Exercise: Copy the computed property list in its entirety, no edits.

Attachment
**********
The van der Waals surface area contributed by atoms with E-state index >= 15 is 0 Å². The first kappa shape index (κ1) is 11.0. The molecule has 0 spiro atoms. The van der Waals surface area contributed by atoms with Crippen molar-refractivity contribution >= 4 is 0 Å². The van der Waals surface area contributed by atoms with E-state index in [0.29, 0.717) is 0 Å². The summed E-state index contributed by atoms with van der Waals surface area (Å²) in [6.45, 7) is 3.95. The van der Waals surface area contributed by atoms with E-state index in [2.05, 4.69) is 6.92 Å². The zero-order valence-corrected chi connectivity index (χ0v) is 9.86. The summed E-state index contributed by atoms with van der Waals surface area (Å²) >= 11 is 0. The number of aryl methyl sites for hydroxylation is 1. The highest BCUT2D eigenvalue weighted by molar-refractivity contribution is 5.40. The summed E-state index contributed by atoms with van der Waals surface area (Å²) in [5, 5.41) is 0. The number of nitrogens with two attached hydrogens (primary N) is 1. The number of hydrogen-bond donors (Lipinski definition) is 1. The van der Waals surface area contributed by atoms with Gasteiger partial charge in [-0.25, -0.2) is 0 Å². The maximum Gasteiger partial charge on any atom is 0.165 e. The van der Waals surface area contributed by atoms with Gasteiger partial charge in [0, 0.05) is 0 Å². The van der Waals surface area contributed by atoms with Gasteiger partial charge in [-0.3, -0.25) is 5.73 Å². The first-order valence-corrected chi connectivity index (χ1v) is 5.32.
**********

The van der Waals surface area contributed by atoms with E-state index >= 15 is 0 Å². The first kappa shape index (κ1) is 11.0. The molecule has 0 spiro atoms. The van der Waals surface area contributed by atoms with Crippen molar-refractivity contribution >= 4 is 0 Å². The van der Waals surface area contributed by atoms with E-state index in [0.29, 0.717) is 0 Å². The summed E-state index contributed by atoms with van der Waals surface area (Å²) in [6.45, 7) is 3.95. The van der Waals surface area contributed by atoms with E-state index in [2.05, 4.69) is 6.92 Å². The zero-order valence-corrected chi connectivity index (χ0v) is 9.86. The summed E-state index contributed by atoms with van der Waals surface area (Å²) >= 11 is 0. The number of aryl methyl sites for hydroxylation is 1. The highest BCUT2D eigenvalue weighted by molar-refractivity contribution is 5.40. The summed E-state index contributed by atoms with van der Waals surface area (Å²) in [5, 5.41) is 0. The number of nitrogens with two attached hydrogens (primary N) is 1. The number of hydrogen-bond donors (Lipinski definition) is 1. The van der Waals surface area contributed by atoms with Gasteiger partial charge in [-0.25, -0.2) is 0 Å². The maximum Gasteiger partial charge on any atom is 0.165 e. The van der Waals surface area contributed by atoms with Gasteiger partial charge in [0, 0.05) is 0 Å². The van der Waals surface area contributed by atoms with Gasteiger partial charge in [-0.3, -0.25) is 5.73 Å². The first-order valence-corrected chi connectivity index (χ1v) is 5.32.